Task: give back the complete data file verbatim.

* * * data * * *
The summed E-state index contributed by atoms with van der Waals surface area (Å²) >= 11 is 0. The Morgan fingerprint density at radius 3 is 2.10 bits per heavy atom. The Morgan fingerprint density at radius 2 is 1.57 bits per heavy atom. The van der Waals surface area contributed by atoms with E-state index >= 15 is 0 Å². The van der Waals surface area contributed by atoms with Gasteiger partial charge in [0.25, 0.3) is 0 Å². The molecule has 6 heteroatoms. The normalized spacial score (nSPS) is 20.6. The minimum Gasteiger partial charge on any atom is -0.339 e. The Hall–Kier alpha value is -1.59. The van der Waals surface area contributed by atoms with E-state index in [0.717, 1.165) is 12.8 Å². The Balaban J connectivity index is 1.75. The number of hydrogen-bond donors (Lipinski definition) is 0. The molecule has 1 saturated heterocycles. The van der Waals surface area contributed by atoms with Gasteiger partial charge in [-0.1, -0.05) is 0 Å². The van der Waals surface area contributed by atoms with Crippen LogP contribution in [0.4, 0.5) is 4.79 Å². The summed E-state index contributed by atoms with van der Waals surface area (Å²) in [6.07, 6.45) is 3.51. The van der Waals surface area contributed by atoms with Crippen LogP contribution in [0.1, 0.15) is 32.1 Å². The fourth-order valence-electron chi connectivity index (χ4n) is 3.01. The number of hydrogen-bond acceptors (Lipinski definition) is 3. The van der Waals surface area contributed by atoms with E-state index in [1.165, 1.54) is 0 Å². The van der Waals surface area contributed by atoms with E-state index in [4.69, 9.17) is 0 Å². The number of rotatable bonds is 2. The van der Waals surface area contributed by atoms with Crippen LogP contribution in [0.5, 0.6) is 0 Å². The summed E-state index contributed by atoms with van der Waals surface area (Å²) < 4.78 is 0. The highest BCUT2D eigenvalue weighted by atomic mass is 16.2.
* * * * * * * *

The summed E-state index contributed by atoms with van der Waals surface area (Å²) >= 11 is 0. The Morgan fingerprint density at radius 3 is 2.10 bits per heavy atom. The Morgan fingerprint density at radius 2 is 1.57 bits per heavy atom. The van der Waals surface area contributed by atoms with E-state index >= 15 is 0 Å². The van der Waals surface area contributed by atoms with Gasteiger partial charge in [0.25, 0.3) is 0 Å². The molecule has 6 heteroatoms. The normalized spacial score (nSPS) is 20.6. The minimum Gasteiger partial charge on any atom is -0.339 e. The Hall–Kier alpha value is -1.59. The van der Waals surface area contributed by atoms with E-state index in [0.717, 1.165) is 12.8 Å². The Balaban J connectivity index is 1.75. The number of hydrogen-bond donors (Lipinski definition) is 0. The molecule has 1 saturated heterocycles. The van der Waals surface area contributed by atoms with Gasteiger partial charge in [-0.1, -0.05) is 0 Å². The van der Waals surface area contributed by atoms with Crippen LogP contribution in [0.4, 0.5) is 4.79 Å². The summed E-state index contributed by atoms with van der Waals surface area (Å²) in [6.07, 6.45) is 3.51. The van der Waals surface area contributed by atoms with Crippen LogP contribution in [0.1, 0.15) is 32.1 Å². The fourth-order valence-electron chi connectivity index (χ4n) is 3.01. The number of hydrogen-bond acceptors (Lipinski definition) is 3. The van der Waals surface area contributed by atoms with E-state index in [1.165, 1.54) is 0 Å². The van der Waals surface area contributed by atoms with E-state index in [4.69, 9.17) is 0 Å². The number of rotatable bonds is 2. The van der Waals surface area contributed by atoms with Crippen LogP contribution in [0.5, 0.6) is 0 Å². The summed E-state index contributed by atoms with van der Waals surface area (Å²) < 4.78 is 0. The highest BCUT2D eigenvalue weighted by atomic mass is 16.2.